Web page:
The National Football League (NFL) is a $10 Billion international enterprise. The local pizza parlor is run more competently.
This week, the United States will experience it’s 49th edition of its national pagan holiday, The Super Bowl. Over 100 million people will watch the big game on television. The 2013 contest drew 163.9 million viewers.
8 million: Total pounds of popcorn consumed on Super Bowl Sunday.
28 million: Pounds of potato chips consumed.
53.5 million: Pounds of avocados consumed.
222,792: Number of football fields worth of farmland to grow all that
corn, potatoes, and avocados.
11.8: Depth, in feet, of guacamole consumed if it were spread across the football field.
293,000: Number of miles of potato chips, laid end to end, consumed during the game.
1 billion: Number of chicken wings consumed on Super Bowl Sunday.
325.5 million: Gallons of beer drank by Americans that day.
493: Number of Olympic-sized swimming pools that could be filled with all that beer.
20%: Increase in antacid sales the Monday after the game.
7 million: Number of employees who will not show up to work Monday.
“According to the National Federation of Retailers, those viewers will spend an average $68.27 on game-day food, team clothing, decorations and televisions. The NRF estimates total spending will hit $12.3 billion, an amount that has been trending up over the past few years except during the recession.”
For 2014’s Super Bowl, approximately $120M was bet at Las Vegas casinos. Add to this figure all the monies bet in international betting parlors and on the Internet, inter-office pools, illegal gambling and friendly bets between friends. My guess is that the total bet is at least double the $120M. To attend the game is expensive, too. Tickets for the 2014 Super Bowl at the 50 yard line cost $10,000 each. A 20 ounce cup of Bud Light cost the attendee $14.
The Super Bowl is big business. The National Football League is BIG BUSINESS. Current NFL revenues is estimated to be $10 Billion. The NFL’s goal is to reach at least $25 Billion by 2027.
NFL Commissioner Roger Goodell gave the magic number at a meeting of NFL team owners in 2010: a goal of tripling league revenue in 17 years. If it happens, the NFL would have more income than the gross domestic products of dozens of small countries and would be in the same financial district currently occupied by gigantic global brands such as McDonald’s, Nike and Goodyear Tire, each of which recently took in about $21 to $28 billion annually.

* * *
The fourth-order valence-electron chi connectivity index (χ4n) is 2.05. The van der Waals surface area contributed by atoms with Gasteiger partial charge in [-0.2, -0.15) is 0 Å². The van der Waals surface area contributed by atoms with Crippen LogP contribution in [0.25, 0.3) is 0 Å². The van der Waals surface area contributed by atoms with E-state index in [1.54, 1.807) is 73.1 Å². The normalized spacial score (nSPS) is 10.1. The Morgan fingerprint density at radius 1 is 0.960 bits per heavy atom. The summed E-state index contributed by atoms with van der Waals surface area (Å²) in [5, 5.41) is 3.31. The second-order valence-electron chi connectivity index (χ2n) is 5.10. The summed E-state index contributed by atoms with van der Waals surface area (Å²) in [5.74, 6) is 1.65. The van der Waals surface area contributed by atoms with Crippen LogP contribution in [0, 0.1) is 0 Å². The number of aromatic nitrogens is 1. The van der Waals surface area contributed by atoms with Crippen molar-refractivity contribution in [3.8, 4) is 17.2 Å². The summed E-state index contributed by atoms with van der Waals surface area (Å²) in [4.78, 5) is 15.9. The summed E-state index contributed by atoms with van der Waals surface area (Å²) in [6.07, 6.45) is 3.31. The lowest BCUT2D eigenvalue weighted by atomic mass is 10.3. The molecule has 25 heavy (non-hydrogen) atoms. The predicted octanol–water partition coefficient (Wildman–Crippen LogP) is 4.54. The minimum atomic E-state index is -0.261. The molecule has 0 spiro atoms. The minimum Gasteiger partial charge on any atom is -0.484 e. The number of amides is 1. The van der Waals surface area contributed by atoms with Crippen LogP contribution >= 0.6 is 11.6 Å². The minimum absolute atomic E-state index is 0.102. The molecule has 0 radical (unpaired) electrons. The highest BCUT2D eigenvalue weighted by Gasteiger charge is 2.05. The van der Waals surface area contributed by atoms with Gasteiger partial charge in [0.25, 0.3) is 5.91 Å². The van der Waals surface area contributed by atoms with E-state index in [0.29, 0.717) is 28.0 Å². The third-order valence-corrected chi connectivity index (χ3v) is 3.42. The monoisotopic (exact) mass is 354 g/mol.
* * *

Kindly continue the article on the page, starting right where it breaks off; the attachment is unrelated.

That is rapid growth for a business started in 1918 that failed and was restarted in 1920.
There is a lot to question about the National Football League. Many of its 32 wealthy owners have questionable backgrounds and legal problems. Many of the 1600+ players have questionable backgrounds and criminal records. Many of the 32 head coaches are paranoid control freak megalomaniacs. The NFL is a $10 billion non-profit business, exempt from antitrust laws, yet holds cities and fans hostage to meet its demands for building new taxpayer-funded stadiums for its billionaire and mulit-millionaire owners.
But, in light of the events of the 2014-2015 season, the actions and quality of the management of National Football League are the most questionable of all. In the last week of the NFL season, the Detroit Lions’ thuggish defensive tackle, Ndamukong Suh, twice deliberately stepped on the leg of the best player in the league, Green Bay Packers’ quarterback Aaron Rodgers.
Suh was caught on camera stepping on Rodgers’ leg twice during Sunday, December 28, 2014, 30-20 Packers’ victory. Rodgers had injured the leg earlier in the game while throwing a short touchdown pass to receiver Randall Cobb.
Suh was suspended for one game but had that overturned on appeal. Suh was not flagged on the play, but the NFL ruled Rodgers was “in a defenseless posture” when Suh stepped on his leg the second time, “applying pressure and unnecessarily pushing off Rodgers’ unprotected leg with his left foot, violating playing rules prohibiting unnecessary roughness.”
Rodgers said Tuesday he initially thought he may have torn his Achilles tendon.
“My initial thought was I popped my Achilles,” Rodgers said on his radio show, according to ESPN.com. “That’s why I kind of stayed down. It was a very painful sensation.””
Didn’t Suh’s action affect the quality and integrity of the NFL and the competitive balance of the playoffs?
The controversies about the officiating in the two Dallas Cowboys’ playoff games started the renewed questioning of the competency of the NFL Commissioner.